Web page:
Two observations are in order concerning this example of multiple IRRs. First off, the example dashes any hopes that you might have that perhaps there will always be one “plausible” IRR and then one or more absurdly small or large ones that could be ignored. Not so. The two values of 5.5% and 8.66% of the example are both perfectly plausible for the given account.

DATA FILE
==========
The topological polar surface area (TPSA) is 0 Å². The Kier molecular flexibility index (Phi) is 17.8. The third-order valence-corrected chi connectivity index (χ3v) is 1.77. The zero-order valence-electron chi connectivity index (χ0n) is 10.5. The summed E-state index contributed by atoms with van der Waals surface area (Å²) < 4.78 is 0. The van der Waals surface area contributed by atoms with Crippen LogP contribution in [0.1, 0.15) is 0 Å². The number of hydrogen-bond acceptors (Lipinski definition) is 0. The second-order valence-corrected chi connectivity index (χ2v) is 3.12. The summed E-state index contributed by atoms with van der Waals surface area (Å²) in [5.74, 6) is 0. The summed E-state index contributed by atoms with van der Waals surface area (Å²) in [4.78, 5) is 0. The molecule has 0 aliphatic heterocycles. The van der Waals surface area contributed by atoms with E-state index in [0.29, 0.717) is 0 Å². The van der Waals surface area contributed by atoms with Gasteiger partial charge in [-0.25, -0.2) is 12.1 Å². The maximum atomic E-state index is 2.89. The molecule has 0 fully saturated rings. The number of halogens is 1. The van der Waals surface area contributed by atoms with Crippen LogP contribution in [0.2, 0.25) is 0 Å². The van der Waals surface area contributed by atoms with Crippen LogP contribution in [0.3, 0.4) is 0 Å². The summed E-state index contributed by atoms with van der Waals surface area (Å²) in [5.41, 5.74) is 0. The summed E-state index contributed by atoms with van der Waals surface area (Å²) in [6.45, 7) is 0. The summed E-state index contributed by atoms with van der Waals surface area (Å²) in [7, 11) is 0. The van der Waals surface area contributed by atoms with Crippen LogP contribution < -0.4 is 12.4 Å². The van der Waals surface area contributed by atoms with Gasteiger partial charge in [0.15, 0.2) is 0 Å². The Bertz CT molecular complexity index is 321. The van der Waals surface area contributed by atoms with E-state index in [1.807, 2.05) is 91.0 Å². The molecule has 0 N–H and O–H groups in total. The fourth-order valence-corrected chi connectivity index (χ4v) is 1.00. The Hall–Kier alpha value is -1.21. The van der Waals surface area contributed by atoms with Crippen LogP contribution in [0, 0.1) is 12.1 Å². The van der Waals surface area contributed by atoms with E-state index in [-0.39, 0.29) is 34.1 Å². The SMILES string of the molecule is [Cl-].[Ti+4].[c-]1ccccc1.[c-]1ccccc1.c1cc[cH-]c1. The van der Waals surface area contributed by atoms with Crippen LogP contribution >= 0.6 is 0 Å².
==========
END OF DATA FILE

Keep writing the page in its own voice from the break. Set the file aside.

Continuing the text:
Secondly, the IRR chart on the previous page provides some intuition for how the IRR's treatment of negative account balances causes the multiple solutions issue. Imagine that you start with the 5.5% graph, then increase the interest rate so as to morph it into the 8.66% graph. The positive account values during the first three years will increase faster, while the negative account values during the subsequent five years will decrease faster. That kind of “opposite movement” makes it possible for the ending balance to be the same for the two rates. The FREQ, by contrast, treats the cost of borrowing as an external quantity that is independent of the measurement of the account's performance. Therefore, the “opposite movement” described above will not occur.